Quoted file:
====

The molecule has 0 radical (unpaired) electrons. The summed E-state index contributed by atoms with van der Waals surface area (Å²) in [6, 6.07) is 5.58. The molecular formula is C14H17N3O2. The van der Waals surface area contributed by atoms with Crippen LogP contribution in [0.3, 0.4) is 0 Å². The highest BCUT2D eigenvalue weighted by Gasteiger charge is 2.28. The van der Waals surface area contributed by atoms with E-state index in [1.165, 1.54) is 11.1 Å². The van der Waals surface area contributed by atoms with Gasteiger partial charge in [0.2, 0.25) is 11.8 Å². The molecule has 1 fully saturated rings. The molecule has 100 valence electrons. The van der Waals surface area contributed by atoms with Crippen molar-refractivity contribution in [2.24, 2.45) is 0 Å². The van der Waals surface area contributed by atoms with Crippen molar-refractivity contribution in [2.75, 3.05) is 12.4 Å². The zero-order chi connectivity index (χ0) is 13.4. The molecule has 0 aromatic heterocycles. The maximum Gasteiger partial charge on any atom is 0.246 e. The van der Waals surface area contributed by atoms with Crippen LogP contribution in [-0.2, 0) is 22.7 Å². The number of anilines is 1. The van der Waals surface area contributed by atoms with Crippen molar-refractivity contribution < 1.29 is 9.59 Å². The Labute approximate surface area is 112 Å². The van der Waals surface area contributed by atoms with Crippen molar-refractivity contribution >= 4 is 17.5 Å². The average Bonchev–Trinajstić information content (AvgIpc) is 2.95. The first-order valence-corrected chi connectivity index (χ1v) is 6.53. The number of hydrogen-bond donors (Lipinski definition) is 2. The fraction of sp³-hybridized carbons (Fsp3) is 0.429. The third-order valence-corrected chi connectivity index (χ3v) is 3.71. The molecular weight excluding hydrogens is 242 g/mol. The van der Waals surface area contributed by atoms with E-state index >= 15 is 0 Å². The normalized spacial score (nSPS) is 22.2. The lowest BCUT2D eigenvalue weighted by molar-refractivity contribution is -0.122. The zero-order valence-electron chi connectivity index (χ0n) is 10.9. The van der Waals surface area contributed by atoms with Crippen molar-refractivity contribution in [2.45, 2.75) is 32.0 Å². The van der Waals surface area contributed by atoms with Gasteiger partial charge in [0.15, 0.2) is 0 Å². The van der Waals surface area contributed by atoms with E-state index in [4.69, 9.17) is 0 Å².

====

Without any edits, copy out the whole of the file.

The molecule has 0 radical (unpaired) electrons. The summed E-state index contributed by atoms with van der Waals surface area (Å²) in [6, 6.07) is 5.58. The molecular formula is C14H17N3O2. The van der Waals surface area contributed by atoms with Crippen LogP contribution in [0.3, 0.4) is 0 Å². The highest BCUT2D eigenvalue weighted by Gasteiger charge is 2.28. The van der Waals surface area contributed by atoms with E-state index in [1.165, 1.54) is 11.1 Å². The van der Waals surface area contributed by atoms with Gasteiger partial charge in [0.2, 0.25) is 11.8 Å². The molecule has 1 fully saturated rings. The molecule has 100 valence electrons. The van der Waals surface area contributed by atoms with Crippen molar-refractivity contribution in [2.24, 2.45) is 0 Å². The van der Waals surface area contributed by atoms with Crippen molar-refractivity contribution in [2.75, 3.05) is 12.4 Å². The zero-order chi connectivity index (χ0) is 13.4. The molecule has 0 aromatic heterocycles. The maximum Gasteiger partial charge on any atom is 0.246 e. The van der Waals surface area contributed by atoms with Crippen LogP contribution in [-0.2, 0) is 22.7 Å². The number of anilines is 1. The van der Waals surface area contributed by atoms with Crippen molar-refractivity contribution < 1.29 is 9.59 Å². The Labute approximate surface area is 112 Å². The van der Waals surface area contributed by atoms with Crippen molar-refractivity contribution >= 4 is 17.5 Å². The average Bonchev–Trinajstić information content (AvgIpc) is 2.95. The first-order valence-corrected chi connectivity index (χ1v) is 6.53. The number of hydrogen-bond donors (Lipinski definition) is 2. The fraction of sp³-hybridized carbons (Fsp3) is 0.429. The third-order valence-corrected chi connectivity index (χ3v) is 3.71. The molecular weight excluding hydrogens is 242 g/mol. The van der Waals surface area contributed by atoms with E-state index >= 15 is 0 Å². The normalized spacial score (nSPS) is 22.2. The lowest BCUT2D eigenvalue weighted by molar-refractivity contribution is -0.122. The zero-order valence-electron chi connectivity index (χ0n) is 10.9. The van der Waals surface area contributed by atoms with Crippen molar-refractivity contribution in [2.45, 2.75) is 32.0 Å². The van der Waals surface area contributed by atoms with Gasteiger partial charge in [0.15, 0.2) is 0 Å². The van der Waals surface area contributed by atoms with E-state index in [4.69, 9.17) is 0 Å².